Akbar’s Attitude to Jihãd
The story of how Akbar, the Mughal emperor, earned the title of ghãzî by beheading the defenceless Himu on November 5, 1556, and its repudiation by his court historians (Abul Fazl etc.) is a silent commentary on the doctrine of jihãd by the one and the only Muslim potentate of medieval times who had a wiser head on his shoulders. I give below the two versions of the story - one from the pen of the Afghan historian Ahmad Yadgar and the other from that of Badauni (who drew his material from Nizamuddin’s Tabaqãt-i-Akbarî). I need only add that Nizamuddin, Abul Fazl, and Faizi - all give the same fabricated version of the story.
According to Ahmad Yadgar, “By the decree of the Al-mighty an arrow struck Himûn in the forehead… (His soldiers) saw how matters stood, and he sustained a complete defeat. When Shãh Kulî Beg was told of what had occurred, he came up to the elephant (of Himûn) and brought it into the presence of Bairam Khãn. Bairam Khãn… caused Himûn to descend from the elephant and took him before the young and fortunate prince and said, ‘As this is our first success, let your Highness’s own august hand smite this infidel with the sword.’ The Prince, accordingly, struck him and divided his head from his unclean body.”1
It has only to be remarked that modern historians accept this version alone as the true story of how Akbar earned the title of ghãzî (=slayer of infidels) after the Second Battle of Panipat. They do not credit the story circulated by court historians like Nizamuddin and Abul Fazl, which in due course was taken up by Abdul Kadir Badauni.
According to Badauni, “(Bairam Khan said): ‘This is your first war (ghãzd), prove your sword on this infidel, for it will be a meritorious deed.’ Akbar replied: ‘He is now no better than a dead man, how am I to strike him? If he had sense and strength, I would try my sword.’ Then in the presence of them all, the Khan as a warrior of the faith, cut him down with the sword.”2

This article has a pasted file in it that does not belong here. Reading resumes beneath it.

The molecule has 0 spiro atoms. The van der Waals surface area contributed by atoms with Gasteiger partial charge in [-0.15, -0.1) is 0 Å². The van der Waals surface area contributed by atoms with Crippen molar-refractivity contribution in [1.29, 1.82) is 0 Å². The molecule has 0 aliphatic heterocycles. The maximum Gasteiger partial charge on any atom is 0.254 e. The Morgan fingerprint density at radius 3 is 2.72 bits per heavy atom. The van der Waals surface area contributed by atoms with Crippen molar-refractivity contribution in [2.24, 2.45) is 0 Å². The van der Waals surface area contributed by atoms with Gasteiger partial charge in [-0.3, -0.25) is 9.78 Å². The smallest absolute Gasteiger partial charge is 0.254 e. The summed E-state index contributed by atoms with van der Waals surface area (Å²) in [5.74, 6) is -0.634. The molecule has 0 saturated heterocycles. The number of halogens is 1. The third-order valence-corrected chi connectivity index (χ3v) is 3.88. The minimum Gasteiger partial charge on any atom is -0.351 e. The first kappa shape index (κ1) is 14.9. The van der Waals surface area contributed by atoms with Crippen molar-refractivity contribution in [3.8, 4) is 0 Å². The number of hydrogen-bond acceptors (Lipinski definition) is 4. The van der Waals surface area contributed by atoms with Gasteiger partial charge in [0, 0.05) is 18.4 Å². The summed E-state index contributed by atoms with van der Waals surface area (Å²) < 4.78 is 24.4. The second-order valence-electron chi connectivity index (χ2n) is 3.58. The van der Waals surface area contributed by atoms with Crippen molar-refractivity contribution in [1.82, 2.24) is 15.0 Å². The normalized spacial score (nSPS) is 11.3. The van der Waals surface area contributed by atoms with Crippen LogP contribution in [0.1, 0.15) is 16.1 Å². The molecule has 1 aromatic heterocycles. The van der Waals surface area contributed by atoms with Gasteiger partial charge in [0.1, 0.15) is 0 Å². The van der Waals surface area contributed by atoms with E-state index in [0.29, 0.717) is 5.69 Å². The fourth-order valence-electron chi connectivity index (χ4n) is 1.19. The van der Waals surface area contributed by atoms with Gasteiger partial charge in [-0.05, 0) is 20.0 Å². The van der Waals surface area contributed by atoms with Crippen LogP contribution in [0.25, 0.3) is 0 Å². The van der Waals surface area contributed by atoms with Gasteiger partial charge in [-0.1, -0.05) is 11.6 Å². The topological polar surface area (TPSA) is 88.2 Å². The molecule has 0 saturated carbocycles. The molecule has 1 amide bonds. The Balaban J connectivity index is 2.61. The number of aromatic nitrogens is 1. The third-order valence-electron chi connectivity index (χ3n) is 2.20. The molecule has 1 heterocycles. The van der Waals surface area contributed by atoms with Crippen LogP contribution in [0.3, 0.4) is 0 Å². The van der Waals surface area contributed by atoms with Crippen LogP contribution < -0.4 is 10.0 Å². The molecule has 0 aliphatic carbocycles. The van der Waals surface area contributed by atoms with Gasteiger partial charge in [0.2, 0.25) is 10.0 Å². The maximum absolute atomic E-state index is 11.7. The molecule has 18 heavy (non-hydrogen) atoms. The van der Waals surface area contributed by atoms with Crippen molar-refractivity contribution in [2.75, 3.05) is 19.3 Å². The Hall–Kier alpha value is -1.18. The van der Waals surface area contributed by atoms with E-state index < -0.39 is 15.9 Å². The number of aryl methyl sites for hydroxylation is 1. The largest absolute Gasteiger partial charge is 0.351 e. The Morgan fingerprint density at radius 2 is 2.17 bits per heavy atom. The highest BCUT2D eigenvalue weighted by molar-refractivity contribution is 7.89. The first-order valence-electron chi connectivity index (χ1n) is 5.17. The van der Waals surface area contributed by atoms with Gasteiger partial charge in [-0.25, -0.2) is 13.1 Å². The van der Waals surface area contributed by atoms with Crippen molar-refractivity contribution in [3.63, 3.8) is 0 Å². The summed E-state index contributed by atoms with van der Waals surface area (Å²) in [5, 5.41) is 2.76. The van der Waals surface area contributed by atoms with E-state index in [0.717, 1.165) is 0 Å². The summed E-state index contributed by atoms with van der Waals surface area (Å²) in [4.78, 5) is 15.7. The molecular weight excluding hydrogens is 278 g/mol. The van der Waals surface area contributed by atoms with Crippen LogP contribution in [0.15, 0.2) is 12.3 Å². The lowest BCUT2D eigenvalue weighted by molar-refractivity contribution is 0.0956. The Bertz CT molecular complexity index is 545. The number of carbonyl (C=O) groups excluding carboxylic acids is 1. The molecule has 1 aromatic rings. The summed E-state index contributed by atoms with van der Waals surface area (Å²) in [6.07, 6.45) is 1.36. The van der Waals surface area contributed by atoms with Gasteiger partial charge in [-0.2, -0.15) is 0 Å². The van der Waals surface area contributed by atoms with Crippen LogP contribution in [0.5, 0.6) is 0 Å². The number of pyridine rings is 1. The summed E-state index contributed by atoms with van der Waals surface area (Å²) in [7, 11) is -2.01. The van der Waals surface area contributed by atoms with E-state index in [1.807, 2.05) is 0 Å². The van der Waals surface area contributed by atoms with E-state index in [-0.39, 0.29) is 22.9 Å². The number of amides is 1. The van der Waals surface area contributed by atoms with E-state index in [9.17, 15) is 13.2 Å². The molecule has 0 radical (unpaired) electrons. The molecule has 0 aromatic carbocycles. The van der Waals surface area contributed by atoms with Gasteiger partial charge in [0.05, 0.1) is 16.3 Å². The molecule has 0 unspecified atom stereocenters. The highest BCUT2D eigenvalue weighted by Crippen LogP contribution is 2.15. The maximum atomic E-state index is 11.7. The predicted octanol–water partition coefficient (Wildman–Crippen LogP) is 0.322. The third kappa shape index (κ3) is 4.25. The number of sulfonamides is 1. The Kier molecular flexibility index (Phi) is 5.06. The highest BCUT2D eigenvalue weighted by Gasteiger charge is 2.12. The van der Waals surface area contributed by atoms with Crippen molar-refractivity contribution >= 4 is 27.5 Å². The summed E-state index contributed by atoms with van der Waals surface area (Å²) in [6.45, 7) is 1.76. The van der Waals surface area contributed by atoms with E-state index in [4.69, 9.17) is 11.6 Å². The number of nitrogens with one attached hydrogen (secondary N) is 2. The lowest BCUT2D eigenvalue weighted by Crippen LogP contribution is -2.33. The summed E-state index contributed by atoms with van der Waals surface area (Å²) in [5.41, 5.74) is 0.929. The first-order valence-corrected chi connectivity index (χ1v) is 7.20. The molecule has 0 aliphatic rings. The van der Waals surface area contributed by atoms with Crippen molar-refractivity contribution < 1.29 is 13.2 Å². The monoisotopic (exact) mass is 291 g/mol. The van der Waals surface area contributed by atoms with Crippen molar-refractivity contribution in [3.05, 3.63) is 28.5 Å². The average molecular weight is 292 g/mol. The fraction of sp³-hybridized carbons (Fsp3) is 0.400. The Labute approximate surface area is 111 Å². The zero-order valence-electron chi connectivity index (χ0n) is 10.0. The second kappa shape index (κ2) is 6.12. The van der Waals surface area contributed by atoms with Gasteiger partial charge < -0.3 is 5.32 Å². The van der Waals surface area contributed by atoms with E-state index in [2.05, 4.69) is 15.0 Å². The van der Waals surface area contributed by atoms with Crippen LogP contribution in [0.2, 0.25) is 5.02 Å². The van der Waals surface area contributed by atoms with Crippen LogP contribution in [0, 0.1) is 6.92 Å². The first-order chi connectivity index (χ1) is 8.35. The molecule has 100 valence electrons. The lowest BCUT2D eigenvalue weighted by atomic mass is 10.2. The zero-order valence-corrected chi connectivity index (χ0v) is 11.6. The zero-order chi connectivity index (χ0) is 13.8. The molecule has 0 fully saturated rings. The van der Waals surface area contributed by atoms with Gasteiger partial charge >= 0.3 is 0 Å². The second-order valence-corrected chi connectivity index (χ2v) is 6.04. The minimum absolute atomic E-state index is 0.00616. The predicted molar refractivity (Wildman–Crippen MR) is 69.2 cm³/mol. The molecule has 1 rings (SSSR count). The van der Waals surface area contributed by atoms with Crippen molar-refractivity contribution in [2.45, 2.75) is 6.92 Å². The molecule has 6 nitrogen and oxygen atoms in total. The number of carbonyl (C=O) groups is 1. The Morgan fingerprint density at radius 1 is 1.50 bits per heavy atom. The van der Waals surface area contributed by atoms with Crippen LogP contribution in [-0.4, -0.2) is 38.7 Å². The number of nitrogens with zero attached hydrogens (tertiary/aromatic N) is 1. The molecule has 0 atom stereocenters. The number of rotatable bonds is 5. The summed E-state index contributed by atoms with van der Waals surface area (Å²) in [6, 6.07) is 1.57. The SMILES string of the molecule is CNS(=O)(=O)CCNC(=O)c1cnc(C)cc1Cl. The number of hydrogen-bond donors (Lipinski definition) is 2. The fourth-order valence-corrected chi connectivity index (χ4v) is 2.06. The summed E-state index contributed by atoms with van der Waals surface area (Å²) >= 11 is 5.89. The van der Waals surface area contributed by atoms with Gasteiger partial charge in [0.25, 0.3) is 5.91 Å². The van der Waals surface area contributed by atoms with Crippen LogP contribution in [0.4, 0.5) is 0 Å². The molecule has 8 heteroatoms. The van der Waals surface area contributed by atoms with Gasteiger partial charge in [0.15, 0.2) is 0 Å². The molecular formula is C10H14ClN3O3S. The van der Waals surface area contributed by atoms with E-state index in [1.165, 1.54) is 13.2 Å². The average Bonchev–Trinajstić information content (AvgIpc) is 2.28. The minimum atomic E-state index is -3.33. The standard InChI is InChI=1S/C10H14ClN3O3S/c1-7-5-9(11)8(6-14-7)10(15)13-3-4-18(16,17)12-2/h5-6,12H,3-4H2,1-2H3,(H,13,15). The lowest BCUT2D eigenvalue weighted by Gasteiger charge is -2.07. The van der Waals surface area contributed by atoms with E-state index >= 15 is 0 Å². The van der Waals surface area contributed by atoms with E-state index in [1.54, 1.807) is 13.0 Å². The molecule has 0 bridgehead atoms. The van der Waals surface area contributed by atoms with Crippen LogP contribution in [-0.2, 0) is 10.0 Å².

This version of the story is extremely interesting, and, as an indication of Akbar’s mind at its maturity, is far more valuable than the true story itself. The reader of the present work would understand that in jihãd there is absolutely no room for chivalry to the fallen enemy. In 627 AD the Banu Kuraizah in chains were cut off at the market place of Medina with nauseating cruelty and little consideration for norms of chivalry. The fourteen-year old Akbar, at the bidding of Bairam Khan, had certainly cut off the head of the defenceless Himu in 1556, confirming thereby the classical Islamic practice. But his court historians knew enough of the Emperor’s mind at its maturity to realise that this story would never do in a general history of his reign. They ‘paltered with the truth’ of history, or rather Akbar himself did so, but they did reveal, as if in a flash, the aging emperor’s contempt for the doctrine of jihãd and the glory of ghazihood that went with it.
But this is not
all. Besides his contempt for jihãd, Badauni’s account
contains an ideal of chivalry maturing in Akbar’s mind which was little
different from the Rajput ideal. That ideal again was the Hindu ideal of
chivalry par excellence, harking back to the heroic exploits described
in the Mahabharata. It has often been remarked that Akbar’s brand of religious
tolerance was more a matter of policy than conviction; but the above account
indicates how, with advancing years, he inclined with his whole heart towards
Hindu ideals and abhorred Islamic teachings in the secret recesses of his
being. No wonder, Islamists have never forgiven him for such transparent
indications of downright apostasy.
Ibid., p. 253. Akbar’s court historians have also suppressed the
fact that Akbar had viewed as jihãd his expedition to Chittor
in 1567-68 in which he had ordered the massacre of 30,000 Hindus, including
non-combatants. The text of his Fathnãma, issued from Muinuddin
Chishti’s dargah at Ajmer in March 1568, was included in Munshãt-i-Namakîn
compiled in 1598 by Saiyid Abdul Qasim Khan, a prominent noble who served
under Akbar as well as Jahangir. The Fathnãma cites the jihadic
verses from the Koran, and refers to Hindus as accursed infidels. It has
been translated into English by Ishtiaq Ahmed Zilli, and published in Proceedings
of the Indian History Congress, 1972 (pp. 350-61).